by Lori Turner, President

Last year at this time, I wrote about a Columbia resident that had 2 Rufous Hummingbirds at their feeder. As far as I know, that didn’t happen again this year. But, we do have a Limpkin, and as of November 29th it’s still present at Twin Lakes Recreation Area off of off Chapel Hill!
It was first reported to the CAS’ president email on November 9th. I was a day late responding to Dorothy Pittman’s email, reporting a “Speckled Limpkin” at Twin Lakes. She gave a description that described, “…a speckled bird at the edge of Twin Lakes. It was carrying a large clam… It then spent at least 5 minutes hammering on it with it’s beak, and trying to maneuver and open it before giving up…” She took some photos from afar and I asked if she could send them to me. She knew it was something unusual for this park as she has been visiting the park for many years. Wow, it sure did look like a Limpkin but I was skeptical until I found out that multiple people were reporting it on MOBIRDS, which is a listserv maintained by Missouri Birding Society, where Missouri birders can email sightings for anyone subscribed to see.
Dorothy was very excited to learn that she was one of the first people to see the rare bird, so rare that it’s the first known sighting in Boone County. Out of all the places it could be in Boone County, it’s foraging and roosting right next to a dog park!
Dorothy added, “When I was a child I always hugely preferred looking for bugs, birds, fish, turtles….anything that moved….more than playing on the playground. I am now 80 and still go poking around any nature area I can get to, watching everything that moves. So after loitering thusly around Twin Lakes for so many years, and in every season, I was sure that the Limpkin was an unusual bird to be seeing there!” It was indeed, Dorothy and so glad you were able to witness!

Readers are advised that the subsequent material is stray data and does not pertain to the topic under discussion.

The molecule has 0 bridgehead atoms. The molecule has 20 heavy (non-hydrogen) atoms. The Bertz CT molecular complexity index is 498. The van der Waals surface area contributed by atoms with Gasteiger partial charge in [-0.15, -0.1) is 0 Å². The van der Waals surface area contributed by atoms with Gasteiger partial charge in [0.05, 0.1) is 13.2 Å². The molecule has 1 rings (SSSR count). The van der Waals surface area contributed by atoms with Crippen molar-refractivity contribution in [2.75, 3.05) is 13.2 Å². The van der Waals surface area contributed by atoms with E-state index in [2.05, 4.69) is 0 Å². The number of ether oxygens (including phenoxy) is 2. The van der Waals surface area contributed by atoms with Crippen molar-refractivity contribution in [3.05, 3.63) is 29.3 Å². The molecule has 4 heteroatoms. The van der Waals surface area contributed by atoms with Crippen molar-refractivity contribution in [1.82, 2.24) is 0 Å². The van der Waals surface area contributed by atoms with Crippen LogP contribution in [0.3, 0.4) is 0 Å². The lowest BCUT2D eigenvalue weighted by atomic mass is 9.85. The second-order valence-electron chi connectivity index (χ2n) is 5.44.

If you would like to try to see it in person, it has been foraging along the entire shoreline of the lake, according to Paul McKenzie. He said it roosts in a few specific areas as well. Many people have reported it near the dock and pavilion. You can visit CAS’ Facebook page for excellent photos and check out eBird checklists for where it’s been sighted.
It goes without saying but I’m saying it anyway, keep your distance. This bird is not in its normal range and most likely stressed (especially with all the dogs barking 😉 )
Though I didn’t go searching for the Limpkin myself, I wrote this to point out that you don’t have to be an experienced birder to recognize something that is unusual like this Limpkin, you just need to have a love of nature and get out there and be observant of the natural world around you. Anyone reading this already knows that.

P.S. There’s a Ruby-throated Hummingbird still hanging out in Columbia too!

Love to you all and happy holidays!